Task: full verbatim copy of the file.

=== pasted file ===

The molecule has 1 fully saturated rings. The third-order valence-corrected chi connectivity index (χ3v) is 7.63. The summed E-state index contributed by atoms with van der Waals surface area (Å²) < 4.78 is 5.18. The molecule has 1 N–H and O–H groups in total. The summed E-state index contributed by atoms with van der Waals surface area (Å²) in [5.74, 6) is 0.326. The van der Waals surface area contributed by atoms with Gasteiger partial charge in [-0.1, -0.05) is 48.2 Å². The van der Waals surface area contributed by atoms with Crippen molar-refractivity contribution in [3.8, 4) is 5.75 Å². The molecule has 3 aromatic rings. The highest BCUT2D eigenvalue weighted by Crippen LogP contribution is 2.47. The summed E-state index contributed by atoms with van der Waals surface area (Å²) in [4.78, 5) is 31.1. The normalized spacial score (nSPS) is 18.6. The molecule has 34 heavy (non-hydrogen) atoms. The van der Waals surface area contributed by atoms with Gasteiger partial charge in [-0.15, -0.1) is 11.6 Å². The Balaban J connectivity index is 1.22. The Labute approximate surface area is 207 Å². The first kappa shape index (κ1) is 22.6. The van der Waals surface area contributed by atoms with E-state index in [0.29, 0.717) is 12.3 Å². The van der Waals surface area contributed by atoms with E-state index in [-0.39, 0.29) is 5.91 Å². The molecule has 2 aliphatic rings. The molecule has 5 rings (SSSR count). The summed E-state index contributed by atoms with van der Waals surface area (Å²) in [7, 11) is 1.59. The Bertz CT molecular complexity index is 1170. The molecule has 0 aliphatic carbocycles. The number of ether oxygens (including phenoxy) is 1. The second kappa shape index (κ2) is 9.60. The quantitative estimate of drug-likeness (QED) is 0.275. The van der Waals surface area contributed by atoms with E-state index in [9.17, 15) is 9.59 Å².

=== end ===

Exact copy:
The molecule has 1 fully saturated rings. The third-order valence-corrected chi connectivity index (χ3v) is 7.63. The summed E-state index contributed by atoms with van der Waals surface area (Å²) < 4.78 is 5.18. The molecule has 1 N–H and O–H groups in total. The summed E-state index contributed by atoms with van der Waals surface area (Å²) in [5.74, 6) is 0.326. The van der Waals surface area contributed by atoms with Gasteiger partial charge in [-0.1, -0.05) is 48.2 Å². The van der Waals surface area contributed by atoms with Crippen molar-refractivity contribution in [3.8, 4) is 5.75 Å². The molecule has 3 aromatic rings. The highest BCUT2D eigenvalue weighted by Crippen LogP contribution is 2.47. The summed E-state index contributed by atoms with van der Waals surface area (Å²) in [4.78, 5) is 31.1. The normalized spacial score (nSPS) is 18.6. The molecule has 34 heavy (non-hydrogen) atoms. The van der Waals surface area contributed by atoms with Gasteiger partial charge in [-0.15, -0.1) is 11.6 Å². The Balaban J connectivity index is 1.22. The Labute approximate surface area is 207 Å². The first kappa shape index (κ1) is 22.6. The van der Waals surface area contributed by atoms with E-state index in [0.29, 0.717) is 12.3 Å². The van der Waals surface area contributed by atoms with E-state index in [-0.39, 0.29) is 5.91 Å². The molecule has 2 aliphatic rings. The molecule has 5 rings (SSSR count). The summed E-state index contributed by atoms with van der Waals surface area (Å²) in [7, 11) is 1.59. The Bertz CT molecular complexity index is 1170. The molecule has 0 aliphatic carbocycles. The number of ether oxygens (including phenoxy) is 1. The second kappa shape index (κ2) is 9.60. The quantitative estimate of drug-likeness (QED) is 0.275. The van der Waals surface area contributed by atoms with E-state index in [9.17, 15) is 9.59 Å².